OPERATION OF INVERTERS SUPPLYING MUTUALLY COUPLED'INDUCTION HEATING LOADS
Induction heating of thin strip The heating of thin strip metals using induction heating techniques presents a number of problems. The poor coupling between solenoidal type coils and the very narrow cross section of strip has been much improved by using transverse flux coil systems [ l],as shown in Fig. 1.
One problem which remained unresolved until recently was the difficulty of obtaining an even temperature profile across the width of the strip. Strip is usuadly fed through a heating coil on a roller system, entering the acl.ive section of the coil, cold, and exiting hot a few seconds later. Unlike billet heating there is no soaking period associated with strip heating therefore a uniform temperature profile can only be achieved with uniform heating. A novel method of induction heating was recently proposed which allows closer control of the heating profile within the workpiece . The ,system,known as Complementary Profile Heating (CPH) use a number of separate inverter-fed heating coils to supply the metallic strip. Each coil establishes a heating profile (using the principle of transverse flux) which is complementary to the others. In order to alleviate the problems of electromagnetic forces acting on the thin strip the frequencies of the currents supplied to each heating coil are significantly different from those of the other coils. One disadvantage of the system is that a parasitic mutual inductance exists between each of the induction coils and this affects the operation of the inverters.
I Coil conductors Figure 1 Transverse flux arrangement for heating thin strip metals Medium frequency power supplies for induction heating The immediate application for CPH is the heating of strip metals and it is envisaged that pow-r 1 vels ould __ be several MW, with an operating frequency of around 3kHz. One of the most common types of inverter used for such applications is the current-fed load-commutated inverter shown in Fig. 2. A.M. Green is with UMIST, Manchester
0 1996 The Institution of Electrical Engineers. Printed and published by the IEE, Savoy Place, London WCPR OBL, UK.
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Figure 2 Current-fed load-commutated inverter The most simple example of CPH is shown schematically in Fig. 3. Two electrically isolated heating coils, fed by separate inverters operating at different frequencies, are us.ed to set up two complementary heating profiles within the strip. The effect of the parasitic mutual inductance between the two coils is to cause voltages to be induced into each heating coil, the frequencies of which differ from those of the inverter which supplies the coil. This results in a modulation of the coil voltage, at the beat frequency of the two systems. ,
It was thought that the load-commutated type of inverter would be particularly sensitive to the mutually induced voltages because it relies on the load voltage waveform to achieve commutation of the thyristors. It would, however, be desirable to be able to use any type of inverter in a CPH system in order that metal processing companies could use existing power supplies.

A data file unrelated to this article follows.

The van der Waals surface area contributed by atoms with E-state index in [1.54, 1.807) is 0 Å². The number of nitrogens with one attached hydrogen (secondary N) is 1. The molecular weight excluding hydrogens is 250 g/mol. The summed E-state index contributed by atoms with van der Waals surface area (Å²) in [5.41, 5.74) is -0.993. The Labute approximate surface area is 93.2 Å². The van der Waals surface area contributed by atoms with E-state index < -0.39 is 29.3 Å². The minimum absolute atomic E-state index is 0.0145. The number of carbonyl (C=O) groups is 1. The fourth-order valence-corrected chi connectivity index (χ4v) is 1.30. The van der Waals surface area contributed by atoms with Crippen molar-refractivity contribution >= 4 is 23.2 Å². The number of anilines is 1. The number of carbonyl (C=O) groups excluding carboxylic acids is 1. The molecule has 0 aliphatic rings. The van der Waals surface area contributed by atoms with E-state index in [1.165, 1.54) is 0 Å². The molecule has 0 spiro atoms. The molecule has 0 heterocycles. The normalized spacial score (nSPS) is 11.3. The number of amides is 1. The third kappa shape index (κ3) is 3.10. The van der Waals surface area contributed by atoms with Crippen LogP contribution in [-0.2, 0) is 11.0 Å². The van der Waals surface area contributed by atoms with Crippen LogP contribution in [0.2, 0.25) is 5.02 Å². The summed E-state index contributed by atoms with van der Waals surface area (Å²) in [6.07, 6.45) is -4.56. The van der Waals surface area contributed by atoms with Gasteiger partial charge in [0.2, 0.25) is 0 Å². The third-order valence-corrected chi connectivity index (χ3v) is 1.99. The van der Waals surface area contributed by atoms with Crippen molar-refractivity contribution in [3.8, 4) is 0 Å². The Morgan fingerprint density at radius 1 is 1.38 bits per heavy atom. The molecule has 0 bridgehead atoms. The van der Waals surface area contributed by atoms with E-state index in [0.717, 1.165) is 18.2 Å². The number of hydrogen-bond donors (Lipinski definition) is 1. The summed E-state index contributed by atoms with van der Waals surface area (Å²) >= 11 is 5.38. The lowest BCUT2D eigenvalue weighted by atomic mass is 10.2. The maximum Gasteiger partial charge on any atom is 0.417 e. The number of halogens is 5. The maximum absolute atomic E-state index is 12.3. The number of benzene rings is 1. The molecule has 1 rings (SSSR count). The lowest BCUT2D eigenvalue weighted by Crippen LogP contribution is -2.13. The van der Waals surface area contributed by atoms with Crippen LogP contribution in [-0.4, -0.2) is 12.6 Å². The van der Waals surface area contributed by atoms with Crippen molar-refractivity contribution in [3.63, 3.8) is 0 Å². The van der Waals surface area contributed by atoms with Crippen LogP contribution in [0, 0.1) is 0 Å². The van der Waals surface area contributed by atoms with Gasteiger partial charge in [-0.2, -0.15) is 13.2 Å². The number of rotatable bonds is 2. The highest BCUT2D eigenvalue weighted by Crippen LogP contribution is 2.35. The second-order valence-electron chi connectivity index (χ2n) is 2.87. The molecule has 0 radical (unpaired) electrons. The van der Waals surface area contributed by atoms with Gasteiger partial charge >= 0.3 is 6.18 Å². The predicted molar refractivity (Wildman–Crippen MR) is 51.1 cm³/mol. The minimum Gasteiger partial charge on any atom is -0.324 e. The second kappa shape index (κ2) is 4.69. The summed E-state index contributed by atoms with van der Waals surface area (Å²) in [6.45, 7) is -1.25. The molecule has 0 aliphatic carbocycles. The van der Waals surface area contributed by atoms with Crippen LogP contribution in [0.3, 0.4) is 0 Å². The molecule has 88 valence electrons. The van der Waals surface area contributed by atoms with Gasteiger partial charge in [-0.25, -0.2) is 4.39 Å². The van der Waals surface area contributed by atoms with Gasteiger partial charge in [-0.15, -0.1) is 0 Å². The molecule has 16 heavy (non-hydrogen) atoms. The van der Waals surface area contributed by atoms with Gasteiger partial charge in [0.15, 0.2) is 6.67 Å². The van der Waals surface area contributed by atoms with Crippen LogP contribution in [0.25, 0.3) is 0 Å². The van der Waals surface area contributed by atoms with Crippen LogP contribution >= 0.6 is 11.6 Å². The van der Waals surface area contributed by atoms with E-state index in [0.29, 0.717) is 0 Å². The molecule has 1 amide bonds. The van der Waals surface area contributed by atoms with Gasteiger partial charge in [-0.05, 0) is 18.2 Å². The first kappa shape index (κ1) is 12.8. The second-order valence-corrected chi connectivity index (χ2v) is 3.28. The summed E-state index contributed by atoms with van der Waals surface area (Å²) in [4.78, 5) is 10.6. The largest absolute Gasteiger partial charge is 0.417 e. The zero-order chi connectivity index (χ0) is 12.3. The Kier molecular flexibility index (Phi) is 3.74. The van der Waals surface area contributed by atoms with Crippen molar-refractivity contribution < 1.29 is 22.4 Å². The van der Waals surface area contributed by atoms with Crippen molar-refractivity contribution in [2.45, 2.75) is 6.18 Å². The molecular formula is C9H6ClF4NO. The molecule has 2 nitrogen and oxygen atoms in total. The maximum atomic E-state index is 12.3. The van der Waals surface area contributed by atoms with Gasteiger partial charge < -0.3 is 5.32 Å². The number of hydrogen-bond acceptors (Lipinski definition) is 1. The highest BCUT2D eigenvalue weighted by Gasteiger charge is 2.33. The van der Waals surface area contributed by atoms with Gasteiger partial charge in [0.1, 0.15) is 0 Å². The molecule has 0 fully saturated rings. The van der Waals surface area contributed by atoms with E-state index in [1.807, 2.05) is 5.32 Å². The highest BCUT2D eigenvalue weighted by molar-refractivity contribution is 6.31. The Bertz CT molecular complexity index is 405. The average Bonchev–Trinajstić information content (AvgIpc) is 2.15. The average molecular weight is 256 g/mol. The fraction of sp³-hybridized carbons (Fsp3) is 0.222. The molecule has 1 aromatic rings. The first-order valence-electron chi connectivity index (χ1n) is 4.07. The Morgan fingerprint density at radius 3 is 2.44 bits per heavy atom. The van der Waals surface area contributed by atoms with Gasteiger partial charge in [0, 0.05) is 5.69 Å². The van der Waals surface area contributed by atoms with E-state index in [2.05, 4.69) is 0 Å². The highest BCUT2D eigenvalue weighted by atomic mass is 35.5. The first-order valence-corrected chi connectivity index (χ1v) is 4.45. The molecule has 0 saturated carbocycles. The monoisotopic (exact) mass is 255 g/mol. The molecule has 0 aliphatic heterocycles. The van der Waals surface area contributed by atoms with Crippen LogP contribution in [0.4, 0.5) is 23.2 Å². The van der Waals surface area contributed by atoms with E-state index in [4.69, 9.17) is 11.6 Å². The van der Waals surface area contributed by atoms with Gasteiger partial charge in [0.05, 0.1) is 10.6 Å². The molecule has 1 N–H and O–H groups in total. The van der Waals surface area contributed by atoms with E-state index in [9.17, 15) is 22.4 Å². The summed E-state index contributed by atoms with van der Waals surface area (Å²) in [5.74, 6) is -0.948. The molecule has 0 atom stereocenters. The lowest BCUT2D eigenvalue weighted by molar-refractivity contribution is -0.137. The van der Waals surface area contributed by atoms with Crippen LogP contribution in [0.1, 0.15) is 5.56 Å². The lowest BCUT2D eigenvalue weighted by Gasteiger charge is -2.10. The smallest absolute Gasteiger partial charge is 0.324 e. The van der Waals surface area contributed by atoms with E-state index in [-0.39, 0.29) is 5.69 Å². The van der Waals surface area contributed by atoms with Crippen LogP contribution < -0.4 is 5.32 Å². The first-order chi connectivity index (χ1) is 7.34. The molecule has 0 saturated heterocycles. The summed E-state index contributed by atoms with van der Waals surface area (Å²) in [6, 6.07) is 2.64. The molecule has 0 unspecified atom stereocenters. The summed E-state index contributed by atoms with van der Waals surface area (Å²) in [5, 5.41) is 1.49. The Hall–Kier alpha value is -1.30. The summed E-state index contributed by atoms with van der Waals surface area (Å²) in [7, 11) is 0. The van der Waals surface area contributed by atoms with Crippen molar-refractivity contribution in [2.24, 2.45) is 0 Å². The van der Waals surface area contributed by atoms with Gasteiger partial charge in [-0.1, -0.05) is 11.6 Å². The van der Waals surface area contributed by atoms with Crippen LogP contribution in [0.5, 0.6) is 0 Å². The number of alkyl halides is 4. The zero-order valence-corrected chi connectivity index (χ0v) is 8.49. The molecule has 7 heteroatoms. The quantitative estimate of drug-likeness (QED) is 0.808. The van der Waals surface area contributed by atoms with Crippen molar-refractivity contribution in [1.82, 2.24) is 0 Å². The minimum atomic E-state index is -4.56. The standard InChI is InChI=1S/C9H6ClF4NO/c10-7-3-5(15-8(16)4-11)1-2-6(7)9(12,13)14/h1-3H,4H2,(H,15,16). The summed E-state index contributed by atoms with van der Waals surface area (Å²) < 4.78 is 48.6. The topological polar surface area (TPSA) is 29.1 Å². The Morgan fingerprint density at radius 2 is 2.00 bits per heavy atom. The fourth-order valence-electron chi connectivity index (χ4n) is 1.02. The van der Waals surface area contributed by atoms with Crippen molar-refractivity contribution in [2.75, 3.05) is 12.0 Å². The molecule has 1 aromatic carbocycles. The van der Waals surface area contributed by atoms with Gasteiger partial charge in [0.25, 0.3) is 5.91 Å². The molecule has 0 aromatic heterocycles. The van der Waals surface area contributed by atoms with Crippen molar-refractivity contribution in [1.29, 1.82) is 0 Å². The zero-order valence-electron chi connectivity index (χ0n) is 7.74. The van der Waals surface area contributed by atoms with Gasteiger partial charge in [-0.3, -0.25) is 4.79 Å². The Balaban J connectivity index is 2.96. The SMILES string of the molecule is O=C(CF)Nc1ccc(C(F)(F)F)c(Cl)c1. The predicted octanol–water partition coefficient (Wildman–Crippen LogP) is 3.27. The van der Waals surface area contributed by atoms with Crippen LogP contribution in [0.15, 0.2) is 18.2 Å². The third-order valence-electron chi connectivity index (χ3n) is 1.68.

Inverter 1 &
Inverter 2 & /compensation
Figure 3 Equivalent circuit of simple CPH system
Simulation and experimental results In order to investigate the operation of inverters connected in this manner models were created of two commercial inverters, using the computer package, PSPICE. The inverters were significantly different in their design, one being a 450kW load-commutated current-fed inverter and the other a 300kW selfcommutated hybrid arrangement. Both units were capable of operating at around 3kHz. The simulations predicted that the load commutated inverter would fail to commutate with quite small values of parasitic coupling. The information was used to design the experimental circuit, illustrated in Fig. 4.
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TO SELFCOMMUTATED INVERTER R
The two inverters were used to supply separate induction heating loads;. The effect of the parasitic mutual coupling was provided by two additional coils. The amount of coupling was varied by changing the reluctance of the flux path between the cloils.
The results of the simulation and the experiment are shown in Figs. 5 and 6 reslpectively.
Figure 4 Equivalent circuit of experimental rig
Figure 5 PSPICE simulation of loadcommutated inverter failure.
Figure 6 Memured waveforms of loadcommutated inverter failure.
The predictions of the PSPICE simulation show close agreement with the experimental results. The loadcommutated inverter failed due to short turn off time for the thyristors. Although the self-commutated inverter continued to operate the induced voltages caused increased stress on the semiconductor switches and capacitors. It was concluded that it is not possible to simply connect standard inverters to the coils of a CPH system unless the parasitic mutual coupling is very small. The value of this coupling is dependent on the application. An anti-phase injection scheme has been proposed as a solution to this problem and is currently under development .
References 1. Ireson, R.C.J., Induction heating with transverse flux in strip-metal process lines, Power Engineering Journal, March 1989. 2. EA Technology LTD,1993, Int.Pub.No WO 93/11650, (Patent). 3. Green A.M. and Williamson A.C., The elimination of interference voltages from mutually coupled induction heating coils, Proceedings of UPEC 96, 18 - 20 September 1995, Vol. 3, pgs 1073 - 1076.
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Medium frequency power supplies for induction heating The immediate application for CPH is the heating of strip metals and it is envisaged t...